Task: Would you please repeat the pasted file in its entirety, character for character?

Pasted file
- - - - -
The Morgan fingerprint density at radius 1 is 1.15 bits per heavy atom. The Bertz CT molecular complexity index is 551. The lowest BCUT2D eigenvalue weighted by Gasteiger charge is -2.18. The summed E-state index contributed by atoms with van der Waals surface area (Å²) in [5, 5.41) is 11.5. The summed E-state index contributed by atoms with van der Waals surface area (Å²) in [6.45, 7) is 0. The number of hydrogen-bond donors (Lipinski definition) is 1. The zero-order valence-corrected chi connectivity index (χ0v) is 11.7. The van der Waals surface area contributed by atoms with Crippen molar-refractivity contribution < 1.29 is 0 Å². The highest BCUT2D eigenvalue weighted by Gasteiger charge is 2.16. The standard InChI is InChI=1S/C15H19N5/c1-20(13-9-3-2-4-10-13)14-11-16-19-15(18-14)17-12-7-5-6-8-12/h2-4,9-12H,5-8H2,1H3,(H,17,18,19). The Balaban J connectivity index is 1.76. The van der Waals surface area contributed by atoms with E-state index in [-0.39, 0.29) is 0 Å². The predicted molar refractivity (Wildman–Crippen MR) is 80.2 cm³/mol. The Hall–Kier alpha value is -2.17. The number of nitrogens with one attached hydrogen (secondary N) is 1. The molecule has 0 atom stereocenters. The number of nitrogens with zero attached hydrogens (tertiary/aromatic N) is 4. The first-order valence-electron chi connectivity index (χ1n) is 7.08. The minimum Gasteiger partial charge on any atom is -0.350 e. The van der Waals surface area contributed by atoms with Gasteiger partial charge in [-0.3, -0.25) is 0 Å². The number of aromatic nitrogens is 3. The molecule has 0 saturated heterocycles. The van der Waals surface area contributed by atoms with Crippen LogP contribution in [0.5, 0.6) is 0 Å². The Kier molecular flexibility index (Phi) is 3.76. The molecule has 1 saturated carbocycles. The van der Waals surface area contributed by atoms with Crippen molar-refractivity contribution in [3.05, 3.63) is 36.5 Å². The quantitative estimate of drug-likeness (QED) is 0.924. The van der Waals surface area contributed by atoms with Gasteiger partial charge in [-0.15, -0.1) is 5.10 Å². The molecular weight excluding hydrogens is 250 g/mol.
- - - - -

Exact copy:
The Morgan fingerprint density at radius 1 is 1.15 bits per heavy atom. The Bertz CT molecular complexity index is 551. The lowest BCUT2D eigenvalue weighted by Gasteiger charge is -2.18. The summed E-state index contributed by atoms with van der Waals surface area (Å²) in [5, 5.41) is 11.5. The summed E-state index contributed by atoms with van der Waals surface area (Å²) in [6.45, 7) is 0. The number of hydrogen-bond donors (Lipinski definition) is 1. The zero-order valence-corrected chi connectivity index (χ0v) is 11.7. The van der Waals surface area contributed by atoms with Crippen molar-refractivity contribution < 1.29 is 0 Å². The highest BCUT2D eigenvalue weighted by Gasteiger charge is 2.16. The standard InChI is InChI=1S/C15H19N5/c1-20(13-9-3-2-4-10-13)14-11-16-19-15(18-14)17-12-7-5-6-8-12/h2-4,9-12H,5-8H2,1H3,(H,17,18,19). The Balaban J connectivity index is 1.76. The van der Waals surface area contributed by atoms with E-state index in [-0.39, 0.29) is 0 Å². The predicted molar refractivity (Wildman–Crippen MR) is 80.2 cm³/mol. The Hall–Kier alpha value is -2.17. The number of nitrogens with one attached hydrogen (secondary N) is 1. The molecule has 0 atom stereocenters. The number of nitrogens with zero attached hydrogens (tertiary/aromatic N) is 4. The first-order valence-electron chi connectivity index (χ1n) is 7.08. The minimum Gasteiger partial charge on any atom is -0.350 e. The van der Waals surface area contributed by atoms with Gasteiger partial charge in [-0.3, -0.25) is 0 Å². The number of aromatic nitrogens is 3. The molecule has 0 saturated heterocycles. The van der Waals surface area contributed by atoms with Crippen LogP contribution in [0.5, 0.6) is 0 Å². The Kier molecular flexibility index (Phi) is 3.76. The molecule has 1 saturated carbocycles. The van der Waals surface area contributed by atoms with Crippen molar-refractivity contribution in [3.05, 3.63) is 36.5 Å². The quantitative estimate of drug-likeness (QED) is 0.924. The van der Waals surface area contributed by atoms with Gasteiger partial charge in [-0.15, -0.1) is 5.10 Å². The molecular weight excluding hydrogens is 250 g/mol.